Anyone familiar with Ohio University probably knows that McCracken Hall is the base of the Gladys W. and David H. Patton College of Education. What they likely don’t know is that the building is also home to a sizeable crop of flowers and herbs.
McCracken has a Green Roof Garden, a 2,000-square-foot area on top of the building devoted to sedums, alliums and thyme.
It’s one of two such gardens on the Athens campus and a part of OU’s effort to become more sustainable. The second one is on the roof of a utility tunnel at Jefferson Hall, across East Union Street from McCracken.
The McCracken garden was installed in 2016 and “covers 2,000 square feet of tightly fitting plastic trays with 16 varieties of low-growing sedums, one thyme and one allium species in six inches of planting medium,” said Susan Calhoun, OU’s landscape coordinator. “The planting medium is an engineered soil that is light weight and well-draining.”
The other garden was created last summer during the Jefferson residence hall renovation. It’s about 4,000 square feet and has a tray-system mixture of low-growing sedums.
“Both sedum mixtures, the thyme and allium are flowering plants that provide beautiful color and form for humans to enjoy as well as food for pollinators,” Calhoun said. “The foliage on these species are also interesting for their texture and color.”
Green Roof Gardens are known to reduce stress levels for building occupants compared to the industrial look of a conventional roof system, according to Calhoun. Some installations produce edible crops, although that’s not done here at OU.
The gardens do not require much upkeep. Just “weeding regularly, fertilization (and) water checks during drought conditions,” Calhoun said.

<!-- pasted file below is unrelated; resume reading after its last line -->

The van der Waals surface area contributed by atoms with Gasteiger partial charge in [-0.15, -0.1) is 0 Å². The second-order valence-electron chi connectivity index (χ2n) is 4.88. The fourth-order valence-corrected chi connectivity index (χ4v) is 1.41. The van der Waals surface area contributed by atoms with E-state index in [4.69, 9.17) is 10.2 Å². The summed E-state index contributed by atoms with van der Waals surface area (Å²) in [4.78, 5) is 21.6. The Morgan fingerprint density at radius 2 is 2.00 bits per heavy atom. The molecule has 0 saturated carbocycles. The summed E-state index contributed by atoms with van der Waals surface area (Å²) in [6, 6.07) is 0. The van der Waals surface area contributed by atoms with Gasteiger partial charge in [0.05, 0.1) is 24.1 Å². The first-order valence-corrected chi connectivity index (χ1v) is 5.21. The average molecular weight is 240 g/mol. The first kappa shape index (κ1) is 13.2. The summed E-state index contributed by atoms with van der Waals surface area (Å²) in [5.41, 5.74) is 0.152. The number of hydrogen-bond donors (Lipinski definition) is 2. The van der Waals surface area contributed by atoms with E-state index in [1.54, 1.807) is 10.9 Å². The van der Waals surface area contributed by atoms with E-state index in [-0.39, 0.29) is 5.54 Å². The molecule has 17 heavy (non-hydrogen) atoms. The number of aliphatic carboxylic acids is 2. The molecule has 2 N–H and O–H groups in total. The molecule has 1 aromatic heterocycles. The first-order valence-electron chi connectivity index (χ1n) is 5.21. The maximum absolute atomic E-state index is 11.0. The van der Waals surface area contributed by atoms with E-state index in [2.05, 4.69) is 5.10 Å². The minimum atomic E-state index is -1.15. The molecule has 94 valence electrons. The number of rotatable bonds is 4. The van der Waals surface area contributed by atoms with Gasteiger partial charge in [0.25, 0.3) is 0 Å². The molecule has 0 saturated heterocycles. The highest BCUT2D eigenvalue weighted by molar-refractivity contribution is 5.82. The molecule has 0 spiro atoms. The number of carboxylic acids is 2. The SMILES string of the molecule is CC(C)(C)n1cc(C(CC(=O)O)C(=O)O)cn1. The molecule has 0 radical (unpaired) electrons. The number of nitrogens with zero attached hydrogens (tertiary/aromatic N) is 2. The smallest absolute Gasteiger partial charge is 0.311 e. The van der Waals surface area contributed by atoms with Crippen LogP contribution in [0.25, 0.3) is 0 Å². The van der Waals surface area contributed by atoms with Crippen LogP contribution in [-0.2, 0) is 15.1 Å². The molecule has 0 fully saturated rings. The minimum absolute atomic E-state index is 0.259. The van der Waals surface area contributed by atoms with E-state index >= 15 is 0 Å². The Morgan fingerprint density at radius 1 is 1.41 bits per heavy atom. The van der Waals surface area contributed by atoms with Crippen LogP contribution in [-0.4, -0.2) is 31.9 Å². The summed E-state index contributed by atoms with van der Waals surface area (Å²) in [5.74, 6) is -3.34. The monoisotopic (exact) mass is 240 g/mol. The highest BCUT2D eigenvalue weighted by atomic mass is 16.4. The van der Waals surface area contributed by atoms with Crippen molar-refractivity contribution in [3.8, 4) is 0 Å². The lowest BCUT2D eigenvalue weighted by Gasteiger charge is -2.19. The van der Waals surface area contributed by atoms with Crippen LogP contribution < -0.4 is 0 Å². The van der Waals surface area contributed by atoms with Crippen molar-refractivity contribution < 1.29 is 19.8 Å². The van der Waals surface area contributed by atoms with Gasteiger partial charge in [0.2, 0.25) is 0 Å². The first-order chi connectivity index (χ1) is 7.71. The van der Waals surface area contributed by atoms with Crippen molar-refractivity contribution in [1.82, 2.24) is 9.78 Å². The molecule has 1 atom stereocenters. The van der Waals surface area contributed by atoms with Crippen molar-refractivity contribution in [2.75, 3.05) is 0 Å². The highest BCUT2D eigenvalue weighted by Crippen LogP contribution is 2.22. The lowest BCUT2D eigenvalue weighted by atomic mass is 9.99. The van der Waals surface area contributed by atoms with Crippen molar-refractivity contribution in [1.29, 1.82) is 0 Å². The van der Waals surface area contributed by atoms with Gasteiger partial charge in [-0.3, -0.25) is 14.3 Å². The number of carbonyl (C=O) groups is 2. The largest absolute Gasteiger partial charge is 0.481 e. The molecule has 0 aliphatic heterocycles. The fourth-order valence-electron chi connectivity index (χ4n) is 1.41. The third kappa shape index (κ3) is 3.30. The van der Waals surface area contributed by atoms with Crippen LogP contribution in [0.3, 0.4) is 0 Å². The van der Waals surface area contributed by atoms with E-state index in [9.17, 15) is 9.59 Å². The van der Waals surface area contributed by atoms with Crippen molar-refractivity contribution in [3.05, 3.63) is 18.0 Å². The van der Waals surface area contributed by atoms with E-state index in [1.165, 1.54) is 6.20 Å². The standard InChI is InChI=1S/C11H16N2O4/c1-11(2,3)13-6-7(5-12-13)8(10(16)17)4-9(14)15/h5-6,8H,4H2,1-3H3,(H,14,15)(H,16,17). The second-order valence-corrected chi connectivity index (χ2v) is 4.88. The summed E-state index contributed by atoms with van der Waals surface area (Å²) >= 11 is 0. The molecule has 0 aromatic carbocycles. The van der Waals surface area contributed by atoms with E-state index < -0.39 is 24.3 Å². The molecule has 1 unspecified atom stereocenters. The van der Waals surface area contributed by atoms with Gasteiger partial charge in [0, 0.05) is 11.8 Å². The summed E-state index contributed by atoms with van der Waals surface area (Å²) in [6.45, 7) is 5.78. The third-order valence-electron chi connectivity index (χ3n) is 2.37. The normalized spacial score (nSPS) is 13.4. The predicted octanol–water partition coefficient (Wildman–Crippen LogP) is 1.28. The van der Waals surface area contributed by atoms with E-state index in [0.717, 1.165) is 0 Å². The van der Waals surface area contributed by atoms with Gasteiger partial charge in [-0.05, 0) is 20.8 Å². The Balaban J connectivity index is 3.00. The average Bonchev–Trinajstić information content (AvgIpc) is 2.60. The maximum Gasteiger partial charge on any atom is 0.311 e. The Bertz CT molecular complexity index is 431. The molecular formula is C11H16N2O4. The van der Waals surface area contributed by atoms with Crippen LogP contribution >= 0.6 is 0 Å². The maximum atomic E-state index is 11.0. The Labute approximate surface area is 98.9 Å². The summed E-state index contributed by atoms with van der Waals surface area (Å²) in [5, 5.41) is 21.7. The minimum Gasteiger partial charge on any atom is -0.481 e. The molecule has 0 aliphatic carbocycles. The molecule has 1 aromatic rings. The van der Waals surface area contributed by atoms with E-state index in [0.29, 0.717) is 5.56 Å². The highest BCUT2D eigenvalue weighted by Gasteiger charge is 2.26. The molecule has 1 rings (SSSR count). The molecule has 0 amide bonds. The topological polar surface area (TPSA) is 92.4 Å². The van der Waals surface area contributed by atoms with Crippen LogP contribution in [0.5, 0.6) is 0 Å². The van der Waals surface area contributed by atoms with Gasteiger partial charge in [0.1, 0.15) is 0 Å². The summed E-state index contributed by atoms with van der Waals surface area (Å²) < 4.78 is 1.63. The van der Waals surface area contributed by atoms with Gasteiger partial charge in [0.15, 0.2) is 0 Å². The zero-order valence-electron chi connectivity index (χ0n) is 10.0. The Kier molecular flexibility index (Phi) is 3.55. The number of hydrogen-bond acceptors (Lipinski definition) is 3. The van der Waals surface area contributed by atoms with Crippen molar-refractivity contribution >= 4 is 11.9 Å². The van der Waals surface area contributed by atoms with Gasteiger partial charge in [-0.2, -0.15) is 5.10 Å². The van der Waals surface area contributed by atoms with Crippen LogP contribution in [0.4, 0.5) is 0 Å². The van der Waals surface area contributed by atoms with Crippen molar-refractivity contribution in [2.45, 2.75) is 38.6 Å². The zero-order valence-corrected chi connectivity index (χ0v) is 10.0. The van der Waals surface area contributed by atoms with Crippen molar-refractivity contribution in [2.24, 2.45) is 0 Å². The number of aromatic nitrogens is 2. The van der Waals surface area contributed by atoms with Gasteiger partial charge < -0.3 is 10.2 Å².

She is not the only person on campus especially attentive to the Green Roofs. So is Elaine Goetz of the Office of Sustainability.
Goetz is in charge of evaluating and reporting Ohio University’s sustainability profile, and it’s her goal this year to win a Gold Stars rating from an organization that works to avoid the depletion of natural resources by U.S. institutions of higher education. Three years ago OU achieved a Silver rating.
“We are on the cusp of Gold but won’t know for sure if we will receive it for another couple of weeks,” she said.
Green Roofs support sustainability goals in a variety of ways, according to Goetz. They absorb storm water, filter pollutants, provide insulation and reduce the temperature in the area – lowering the “heat island effect.”
Despite their advantages, there are no existing plans to install other roof gardens. Goetz pointed out that a Green Roof can’t be installed just anywhere – “roofs have to be designed to hold the additional weight of the soil and to prevent roof leaks.” But she added, “Green roofs are considered for almost every new building project on campus, so it is possible that more roofs gardens will be built soon.”